Were the pious seventeenth century nobles of Pio Monte, who commissioned Caravaggio’s “The Seven Acts of Mercy” to honor their own commitment to works of mercy, right to insist that this artwork remain in the church for which it was intended?
Michael Sihavy appointed Senior Editor at GIA. David Anderson will move into the role of Editor-at-Large.
“I think it’s true to say we don’t use the language of ‘null and void’ any more” as that’s “clearly not what is spoken by the gestures, generosity, and warmth which we see time and time again.”
We’ve all heard it. When the RCIA (Rite of Christian Initiation of Adults) comes up in discussion as a good thing for the church or as one of the come-from-behind success stories of post-Vatican II liturgy, someone will always pipe up and say: “But I’ve read somewhere there’s a shocking rate of them leaving afterwards,” […]
Should the Church be holding more open-air reconciliation events, out in the sunshine?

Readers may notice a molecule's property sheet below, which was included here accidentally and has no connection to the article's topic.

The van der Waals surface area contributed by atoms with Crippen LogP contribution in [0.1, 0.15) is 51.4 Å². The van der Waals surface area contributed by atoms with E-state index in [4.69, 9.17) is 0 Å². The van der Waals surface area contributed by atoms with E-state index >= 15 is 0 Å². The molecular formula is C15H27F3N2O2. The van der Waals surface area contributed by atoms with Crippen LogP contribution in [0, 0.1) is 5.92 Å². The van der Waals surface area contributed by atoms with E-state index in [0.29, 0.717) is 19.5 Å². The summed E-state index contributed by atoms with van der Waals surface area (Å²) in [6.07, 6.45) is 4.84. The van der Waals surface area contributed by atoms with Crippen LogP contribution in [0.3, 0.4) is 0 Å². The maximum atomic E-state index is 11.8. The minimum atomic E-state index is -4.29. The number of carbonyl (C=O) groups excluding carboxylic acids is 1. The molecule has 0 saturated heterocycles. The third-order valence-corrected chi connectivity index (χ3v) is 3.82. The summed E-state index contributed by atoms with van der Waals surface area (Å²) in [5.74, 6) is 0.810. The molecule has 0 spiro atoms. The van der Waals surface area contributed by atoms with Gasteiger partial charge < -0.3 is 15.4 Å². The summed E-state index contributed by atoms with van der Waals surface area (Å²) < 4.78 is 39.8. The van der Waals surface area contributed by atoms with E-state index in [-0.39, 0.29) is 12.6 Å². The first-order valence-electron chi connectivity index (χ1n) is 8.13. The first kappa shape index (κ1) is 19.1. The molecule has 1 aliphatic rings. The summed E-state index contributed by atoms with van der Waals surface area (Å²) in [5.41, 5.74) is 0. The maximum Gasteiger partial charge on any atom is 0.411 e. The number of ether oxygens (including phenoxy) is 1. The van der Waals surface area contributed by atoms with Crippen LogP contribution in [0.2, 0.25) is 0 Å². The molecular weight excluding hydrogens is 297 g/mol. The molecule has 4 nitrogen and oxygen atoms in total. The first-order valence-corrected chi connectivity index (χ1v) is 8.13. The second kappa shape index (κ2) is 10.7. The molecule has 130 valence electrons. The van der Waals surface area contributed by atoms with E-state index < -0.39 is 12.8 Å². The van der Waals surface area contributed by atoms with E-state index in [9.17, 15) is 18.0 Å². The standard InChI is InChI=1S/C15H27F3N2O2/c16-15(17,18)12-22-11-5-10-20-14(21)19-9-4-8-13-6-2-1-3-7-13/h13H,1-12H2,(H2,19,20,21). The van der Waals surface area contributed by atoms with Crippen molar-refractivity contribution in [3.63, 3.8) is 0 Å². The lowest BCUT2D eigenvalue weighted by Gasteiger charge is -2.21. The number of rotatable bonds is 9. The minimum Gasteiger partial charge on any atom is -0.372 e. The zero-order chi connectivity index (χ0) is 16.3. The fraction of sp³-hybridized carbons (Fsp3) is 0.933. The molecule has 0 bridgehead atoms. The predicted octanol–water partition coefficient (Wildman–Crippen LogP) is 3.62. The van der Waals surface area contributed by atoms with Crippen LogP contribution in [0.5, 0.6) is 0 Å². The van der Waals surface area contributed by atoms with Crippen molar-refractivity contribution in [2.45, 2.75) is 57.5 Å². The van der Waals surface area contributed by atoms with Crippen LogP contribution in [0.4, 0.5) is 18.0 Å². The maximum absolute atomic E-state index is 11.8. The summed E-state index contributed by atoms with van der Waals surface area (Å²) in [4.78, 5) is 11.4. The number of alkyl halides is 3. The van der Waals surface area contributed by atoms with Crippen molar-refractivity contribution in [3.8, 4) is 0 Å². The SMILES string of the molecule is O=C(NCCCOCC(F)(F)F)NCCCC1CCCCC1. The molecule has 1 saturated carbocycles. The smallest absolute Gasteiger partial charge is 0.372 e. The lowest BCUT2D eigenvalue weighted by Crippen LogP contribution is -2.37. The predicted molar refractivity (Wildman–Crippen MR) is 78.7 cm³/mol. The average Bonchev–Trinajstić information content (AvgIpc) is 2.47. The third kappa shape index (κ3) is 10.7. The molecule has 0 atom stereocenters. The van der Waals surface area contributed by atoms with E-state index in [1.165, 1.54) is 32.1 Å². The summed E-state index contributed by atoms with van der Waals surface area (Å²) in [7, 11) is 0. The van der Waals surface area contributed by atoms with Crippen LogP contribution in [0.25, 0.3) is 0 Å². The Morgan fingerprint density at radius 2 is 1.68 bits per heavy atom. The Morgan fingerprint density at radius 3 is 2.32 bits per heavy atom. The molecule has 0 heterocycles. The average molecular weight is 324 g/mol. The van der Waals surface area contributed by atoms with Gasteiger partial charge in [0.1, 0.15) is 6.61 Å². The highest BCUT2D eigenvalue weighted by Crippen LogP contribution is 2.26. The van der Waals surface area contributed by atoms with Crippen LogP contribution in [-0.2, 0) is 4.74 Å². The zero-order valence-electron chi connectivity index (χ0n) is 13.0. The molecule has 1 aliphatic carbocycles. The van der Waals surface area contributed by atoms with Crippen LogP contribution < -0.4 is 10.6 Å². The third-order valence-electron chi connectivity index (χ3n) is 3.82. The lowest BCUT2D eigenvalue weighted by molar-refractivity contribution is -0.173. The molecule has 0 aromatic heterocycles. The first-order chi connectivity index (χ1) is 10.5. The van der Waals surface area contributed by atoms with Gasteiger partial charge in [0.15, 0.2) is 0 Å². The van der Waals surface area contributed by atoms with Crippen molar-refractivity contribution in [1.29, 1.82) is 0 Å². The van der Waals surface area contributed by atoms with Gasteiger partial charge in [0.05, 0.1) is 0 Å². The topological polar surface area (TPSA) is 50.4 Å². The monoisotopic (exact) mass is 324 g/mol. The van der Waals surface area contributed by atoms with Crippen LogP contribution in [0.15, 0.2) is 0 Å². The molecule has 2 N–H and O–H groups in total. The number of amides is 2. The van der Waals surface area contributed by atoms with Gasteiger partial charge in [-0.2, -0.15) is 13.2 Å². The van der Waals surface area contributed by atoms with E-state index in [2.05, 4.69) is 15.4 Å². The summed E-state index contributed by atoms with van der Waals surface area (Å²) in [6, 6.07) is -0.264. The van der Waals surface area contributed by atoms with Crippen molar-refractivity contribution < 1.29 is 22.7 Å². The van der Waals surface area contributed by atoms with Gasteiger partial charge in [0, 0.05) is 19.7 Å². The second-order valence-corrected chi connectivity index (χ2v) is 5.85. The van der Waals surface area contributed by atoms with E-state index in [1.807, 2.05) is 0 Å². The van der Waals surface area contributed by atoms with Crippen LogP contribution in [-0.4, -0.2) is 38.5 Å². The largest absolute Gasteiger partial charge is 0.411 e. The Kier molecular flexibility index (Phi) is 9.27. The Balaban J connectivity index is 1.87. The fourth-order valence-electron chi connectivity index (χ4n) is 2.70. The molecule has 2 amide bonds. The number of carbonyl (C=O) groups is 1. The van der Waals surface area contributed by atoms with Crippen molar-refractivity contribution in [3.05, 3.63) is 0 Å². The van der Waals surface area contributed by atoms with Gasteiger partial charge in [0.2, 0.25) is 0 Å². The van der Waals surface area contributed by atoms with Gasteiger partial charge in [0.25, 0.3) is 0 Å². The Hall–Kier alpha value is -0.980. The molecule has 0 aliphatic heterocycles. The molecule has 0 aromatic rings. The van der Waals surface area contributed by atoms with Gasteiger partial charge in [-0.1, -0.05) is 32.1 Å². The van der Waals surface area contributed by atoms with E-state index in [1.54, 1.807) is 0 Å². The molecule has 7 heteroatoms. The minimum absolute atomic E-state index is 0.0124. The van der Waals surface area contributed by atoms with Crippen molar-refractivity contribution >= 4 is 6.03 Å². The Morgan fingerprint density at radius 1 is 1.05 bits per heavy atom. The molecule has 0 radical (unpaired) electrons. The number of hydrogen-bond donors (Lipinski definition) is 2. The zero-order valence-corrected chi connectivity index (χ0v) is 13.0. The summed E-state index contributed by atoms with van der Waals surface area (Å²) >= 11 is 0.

I am wondering if readers have examples to offer of liturgies depicted in movies or in fictional / dramatic television productions.
“The fact that by the end of Vatican II the church’s dogmatic teaching treated the Mass in terms not of propitiatory sacrifice but of table—the one table of Christ, both Word and Body—cannot be overestimated in relation to the reform of the Mass that followed. The popular, practical import over the ensuing half-century in the United States is evident in the way the vast majority of the Catholic laity have developed a highly open, forgiving, and inclusive view of who is welcomed not only to take part as members of the liturgical assembly but also to join in Holy Communion.”
I was asked to preach at a Vespers service at the Institute for Church Life here at Notre Dame last week, and they very kindly hosted the reflection on the Church Life website. The topic is the Easter season for those of us in academic life, who are extremely rushed right now. “Easter in the […]